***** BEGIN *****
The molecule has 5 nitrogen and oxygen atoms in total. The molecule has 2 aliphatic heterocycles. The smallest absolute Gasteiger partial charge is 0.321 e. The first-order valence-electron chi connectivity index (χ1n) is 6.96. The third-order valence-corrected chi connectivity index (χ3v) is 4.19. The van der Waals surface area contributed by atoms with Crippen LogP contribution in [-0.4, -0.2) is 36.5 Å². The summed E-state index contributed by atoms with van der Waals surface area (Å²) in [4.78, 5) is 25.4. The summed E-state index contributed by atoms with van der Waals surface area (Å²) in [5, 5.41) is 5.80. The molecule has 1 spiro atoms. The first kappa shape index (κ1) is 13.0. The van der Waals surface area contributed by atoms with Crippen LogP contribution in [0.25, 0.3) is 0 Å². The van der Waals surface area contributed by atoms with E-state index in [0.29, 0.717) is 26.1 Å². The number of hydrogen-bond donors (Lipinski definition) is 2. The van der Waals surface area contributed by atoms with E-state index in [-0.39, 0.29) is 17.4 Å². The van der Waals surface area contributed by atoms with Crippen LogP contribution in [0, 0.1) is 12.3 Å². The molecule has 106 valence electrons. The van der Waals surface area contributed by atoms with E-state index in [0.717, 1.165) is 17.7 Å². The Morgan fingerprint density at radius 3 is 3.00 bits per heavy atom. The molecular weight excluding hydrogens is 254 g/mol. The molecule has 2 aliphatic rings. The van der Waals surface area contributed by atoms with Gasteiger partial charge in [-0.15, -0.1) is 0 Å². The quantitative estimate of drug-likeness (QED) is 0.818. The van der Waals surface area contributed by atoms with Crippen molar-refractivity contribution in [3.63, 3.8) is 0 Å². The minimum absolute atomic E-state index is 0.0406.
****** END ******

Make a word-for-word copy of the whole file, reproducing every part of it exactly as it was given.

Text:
The molecule has 5 nitrogen and oxygen atoms in total. The molecule has 2 aliphatic heterocycles. The smallest absolute Gasteiger partial charge is 0.321 e. The first-order valence-electron chi connectivity index (χ1n) is 6.96. The third-order valence-corrected chi connectivity index (χ3v) is 4.19. The van der Waals surface area contributed by atoms with Crippen LogP contribution in [-0.4, -0.2) is 36.5 Å². The summed E-state index contributed by atoms with van der Waals surface area (Å²) in [4.78, 5) is 25.4. The summed E-state index contributed by atoms with van der Waals surface area (Å²) in [5, 5.41) is 5.80. The molecule has 1 spiro atoms. The first kappa shape index (κ1) is 13.0. The van der Waals surface area contributed by atoms with Crippen LogP contribution in [0.25, 0.3) is 0 Å². The van der Waals surface area contributed by atoms with E-state index in [0.29, 0.717) is 26.1 Å². The number of hydrogen-bond donors (Lipinski definition) is 2. The van der Waals surface area contributed by atoms with E-state index in [-0.39, 0.29) is 17.4 Å². The van der Waals surface area contributed by atoms with Crippen LogP contribution in [0, 0.1) is 12.3 Å². The molecule has 106 valence electrons. The van der Waals surface area contributed by atoms with E-state index in [0.717, 1.165) is 17.7 Å². The Morgan fingerprint density at radius 3 is 3.00 bits per heavy atom. The molecular weight excluding hydrogens is 254 g/mol. The molecule has 2 aliphatic rings. The van der Waals surface area contributed by atoms with Gasteiger partial charge in [-0.15, -0.1) is 0 Å². The quantitative estimate of drug-likeness (QED) is 0.818. The van der Waals surface area contributed by atoms with Crippen molar-refractivity contribution in [3.63, 3.8) is 0 Å². The minimum absolute atomic E-state index is 0.0406.